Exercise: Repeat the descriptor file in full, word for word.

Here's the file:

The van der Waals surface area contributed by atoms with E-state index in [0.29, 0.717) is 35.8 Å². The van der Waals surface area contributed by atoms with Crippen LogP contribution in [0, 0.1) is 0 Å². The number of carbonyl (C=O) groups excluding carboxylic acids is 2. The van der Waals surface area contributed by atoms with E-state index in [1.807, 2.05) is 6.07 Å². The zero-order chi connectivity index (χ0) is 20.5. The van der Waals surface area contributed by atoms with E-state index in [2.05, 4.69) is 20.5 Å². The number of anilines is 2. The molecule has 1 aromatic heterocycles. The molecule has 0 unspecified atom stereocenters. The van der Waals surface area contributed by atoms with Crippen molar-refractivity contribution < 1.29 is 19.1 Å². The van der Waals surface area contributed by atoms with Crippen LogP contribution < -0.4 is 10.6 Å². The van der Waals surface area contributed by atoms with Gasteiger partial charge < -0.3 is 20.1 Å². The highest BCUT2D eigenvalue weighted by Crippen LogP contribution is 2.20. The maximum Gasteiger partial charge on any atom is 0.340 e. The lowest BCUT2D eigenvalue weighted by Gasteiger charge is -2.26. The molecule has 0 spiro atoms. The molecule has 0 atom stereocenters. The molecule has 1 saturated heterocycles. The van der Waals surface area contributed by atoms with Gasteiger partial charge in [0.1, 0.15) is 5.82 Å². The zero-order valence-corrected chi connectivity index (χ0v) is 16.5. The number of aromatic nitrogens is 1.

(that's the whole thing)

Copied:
The van der Waals surface area contributed by atoms with E-state index in [0.29, 0.717) is 35.8 Å². The van der Waals surface area contributed by atoms with Crippen LogP contribution in [0, 0.1) is 0 Å². The number of carbonyl (C=O) groups excluding carboxylic acids is 2. The van der Waals surface area contributed by atoms with E-state index in [1.807, 2.05) is 6.07 Å². The zero-order chi connectivity index (χ0) is 20.5. The van der Waals surface area contributed by atoms with E-state index in [2.05, 4.69) is 20.5 Å². The number of anilines is 2. The molecule has 1 aromatic heterocycles. The molecule has 0 unspecified atom stereocenters. The van der Waals surface area contributed by atoms with Crippen molar-refractivity contribution < 1.29 is 19.1 Å². The van der Waals surface area contributed by atoms with Crippen LogP contribution < -0.4 is 10.6 Å². The van der Waals surface area contributed by atoms with Gasteiger partial charge < -0.3 is 20.1 Å². The highest BCUT2D eigenvalue weighted by Crippen LogP contribution is 2.20. The maximum Gasteiger partial charge on any atom is 0.340 e. The lowest BCUT2D eigenvalue weighted by Gasteiger charge is -2.26. The molecule has 0 spiro atoms. The molecule has 0 atom stereocenters. The molecule has 1 saturated heterocycles. The van der Waals surface area contributed by atoms with Gasteiger partial charge in [0.1, 0.15) is 5.82 Å². The zero-order valence-corrected chi connectivity index (χ0v) is 16.5. The number of aromatic nitrogens is 1.